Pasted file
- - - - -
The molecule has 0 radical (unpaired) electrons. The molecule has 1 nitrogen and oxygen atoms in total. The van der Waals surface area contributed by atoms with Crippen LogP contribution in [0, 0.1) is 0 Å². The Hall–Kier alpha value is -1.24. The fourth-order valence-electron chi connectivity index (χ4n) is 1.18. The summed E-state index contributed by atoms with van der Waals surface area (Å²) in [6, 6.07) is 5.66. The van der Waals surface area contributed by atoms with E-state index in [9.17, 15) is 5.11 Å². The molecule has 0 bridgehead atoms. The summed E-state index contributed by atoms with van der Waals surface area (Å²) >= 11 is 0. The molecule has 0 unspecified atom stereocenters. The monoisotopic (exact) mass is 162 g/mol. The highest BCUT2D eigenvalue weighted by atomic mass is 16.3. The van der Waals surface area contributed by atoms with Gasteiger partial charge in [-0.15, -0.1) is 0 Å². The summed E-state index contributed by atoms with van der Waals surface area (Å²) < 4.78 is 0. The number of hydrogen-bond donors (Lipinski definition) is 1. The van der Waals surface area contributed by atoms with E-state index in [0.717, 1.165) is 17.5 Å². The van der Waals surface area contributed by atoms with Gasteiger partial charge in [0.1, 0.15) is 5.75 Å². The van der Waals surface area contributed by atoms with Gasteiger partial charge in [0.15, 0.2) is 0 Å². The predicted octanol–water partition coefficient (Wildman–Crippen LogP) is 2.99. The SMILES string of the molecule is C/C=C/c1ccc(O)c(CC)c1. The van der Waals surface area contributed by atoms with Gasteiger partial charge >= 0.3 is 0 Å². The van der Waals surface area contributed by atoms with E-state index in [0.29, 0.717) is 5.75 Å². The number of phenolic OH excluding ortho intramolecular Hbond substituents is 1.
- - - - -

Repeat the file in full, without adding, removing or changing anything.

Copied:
The molecule has 0 radical (unpaired) electrons. The molecule has 1 nitrogen and oxygen atoms in total. The van der Waals surface area contributed by atoms with Crippen LogP contribution in [0, 0.1) is 0 Å². The Hall–Kier alpha value is -1.24. The fourth-order valence-electron chi connectivity index (χ4n) is 1.18. The summed E-state index contributed by atoms with van der Waals surface area (Å²) in [6, 6.07) is 5.66. The van der Waals surface area contributed by atoms with E-state index in [9.17, 15) is 5.11 Å². The molecule has 0 bridgehead atoms. The summed E-state index contributed by atoms with van der Waals surface area (Å²) >= 11 is 0. The molecule has 0 unspecified atom stereocenters. The monoisotopic (exact) mass is 162 g/mol. The highest BCUT2D eigenvalue weighted by atomic mass is 16.3. The van der Waals surface area contributed by atoms with Gasteiger partial charge in [-0.15, -0.1) is 0 Å². The summed E-state index contributed by atoms with van der Waals surface area (Å²) < 4.78 is 0. The number of hydrogen-bond donors (Lipinski definition) is 1. The van der Waals surface area contributed by atoms with E-state index in [0.717, 1.165) is 17.5 Å². The van der Waals surface area contributed by atoms with Gasteiger partial charge in [0.1, 0.15) is 5.75 Å². The van der Waals surface area contributed by atoms with Gasteiger partial charge in [0.15, 0.2) is 0 Å². The predicted octanol–water partition coefficient (Wildman–Crippen LogP) is 2.99. The SMILES string of the molecule is C/C=C/c1ccc(O)c(CC)c1. The van der Waals surface area contributed by atoms with Gasteiger partial charge >= 0.3 is 0 Å². The van der Waals surface area contributed by atoms with E-state index in [0.29, 0.717) is 5.75 Å². The number of phenolic OH excluding ortho intramolecular Hbond substituents is 1.